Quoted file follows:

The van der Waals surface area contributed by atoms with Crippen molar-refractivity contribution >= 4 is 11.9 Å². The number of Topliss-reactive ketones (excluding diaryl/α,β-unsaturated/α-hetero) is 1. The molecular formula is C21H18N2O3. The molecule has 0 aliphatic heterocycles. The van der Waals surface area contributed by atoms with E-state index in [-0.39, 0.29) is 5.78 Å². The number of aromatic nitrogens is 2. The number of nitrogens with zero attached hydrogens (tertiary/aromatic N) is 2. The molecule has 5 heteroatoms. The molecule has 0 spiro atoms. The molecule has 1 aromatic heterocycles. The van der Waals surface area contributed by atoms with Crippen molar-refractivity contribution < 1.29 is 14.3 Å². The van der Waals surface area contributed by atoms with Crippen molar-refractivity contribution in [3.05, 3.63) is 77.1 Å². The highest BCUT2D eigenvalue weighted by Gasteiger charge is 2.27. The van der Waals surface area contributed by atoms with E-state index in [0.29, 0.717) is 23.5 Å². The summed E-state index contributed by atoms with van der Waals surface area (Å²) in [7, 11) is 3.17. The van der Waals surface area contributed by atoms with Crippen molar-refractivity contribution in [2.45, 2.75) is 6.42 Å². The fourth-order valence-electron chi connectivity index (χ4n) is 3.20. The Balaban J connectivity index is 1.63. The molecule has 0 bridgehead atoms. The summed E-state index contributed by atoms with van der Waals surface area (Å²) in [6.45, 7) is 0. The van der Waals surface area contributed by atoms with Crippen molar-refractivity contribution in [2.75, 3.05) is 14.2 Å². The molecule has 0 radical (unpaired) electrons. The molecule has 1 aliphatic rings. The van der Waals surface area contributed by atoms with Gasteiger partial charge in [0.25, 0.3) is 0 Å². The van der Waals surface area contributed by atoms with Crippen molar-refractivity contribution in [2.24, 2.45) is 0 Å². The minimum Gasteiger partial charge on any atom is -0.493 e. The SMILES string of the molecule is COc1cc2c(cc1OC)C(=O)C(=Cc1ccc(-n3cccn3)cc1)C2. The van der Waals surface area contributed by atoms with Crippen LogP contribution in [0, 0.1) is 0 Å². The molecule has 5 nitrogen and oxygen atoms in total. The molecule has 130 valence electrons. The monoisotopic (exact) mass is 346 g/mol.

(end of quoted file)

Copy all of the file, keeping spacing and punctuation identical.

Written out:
The van der Waals surface area contributed by atoms with Crippen molar-refractivity contribution >= 4 is 11.9 Å². The number of Topliss-reactive ketones (excluding diaryl/α,β-unsaturated/α-hetero) is 1. The molecular formula is C21H18N2O3. The molecule has 0 aliphatic heterocycles. The van der Waals surface area contributed by atoms with E-state index in [-0.39, 0.29) is 5.78 Å². The number of aromatic nitrogens is 2. The number of nitrogens with zero attached hydrogens (tertiary/aromatic N) is 2. The molecule has 5 heteroatoms. The molecule has 0 spiro atoms. The molecule has 1 aromatic heterocycles. The van der Waals surface area contributed by atoms with Crippen molar-refractivity contribution < 1.29 is 14.3 Å². The van der Waals surface area contributed by atoms with Crippen molar-refractivity contribution in [3.05, 3.63) is 77.1 Å². The highest BCUT2D eigenvalue weighted by Gasteiger charge is 2.27. The van der Waals surface area contributed by atoms with E-state index in [0.29, 0.717) is 23.5 Å². The summed E-state index contributed by atoms with van der Waals surface area (Å²) in [7, 11) is 3.17. The van der Waals surface area contributed by atoms with Crippen molar-refractivity contribution in [2.45, 2.75) is 6.42 Å². The fourth-order valence-electron chi connectivity index (χ4n) is 3.20. The Balaban J connectivity index is 1.63. The molecule has 0 bridgehead atoms. The summed E-state index contributed by atoms with van der Waals surface area (Å²) in [6.45, 7) is 0. The van der Waals surface area contributed by atoms with Crippen molar-refractivity contribution in [2.75, 3.05) is 14.2 Å². The molecule has 0 radical (unpaired) electrons. The molecule has 1 aliphatic rings. The van der Waals surface area contributed by atoms with Gasteiger partial charge in [0.25, 0.3) is 0 Å². The van der Waals surface area contributed by atoms with Crippen molar-refractivity contribution in [2.24, 2.45) is 0 Å². The minimum Gasteiger partial charge on any atom is -0.493 e. The SMILES string of the molecule is COc1cc2c(cc1OC)C(=O)C(=Cc1ccc(-n3cccn3)cc1)C2. The van der Waals surface area contributed by atoms with Crippen LogP contribution in [0, 0.1) is 0 Å². The molecule has 5 nitrogen and oxygen atoms in total. The molecule has 130 valence electrons. The monoisotopic (exact) mass is 346 g/mol.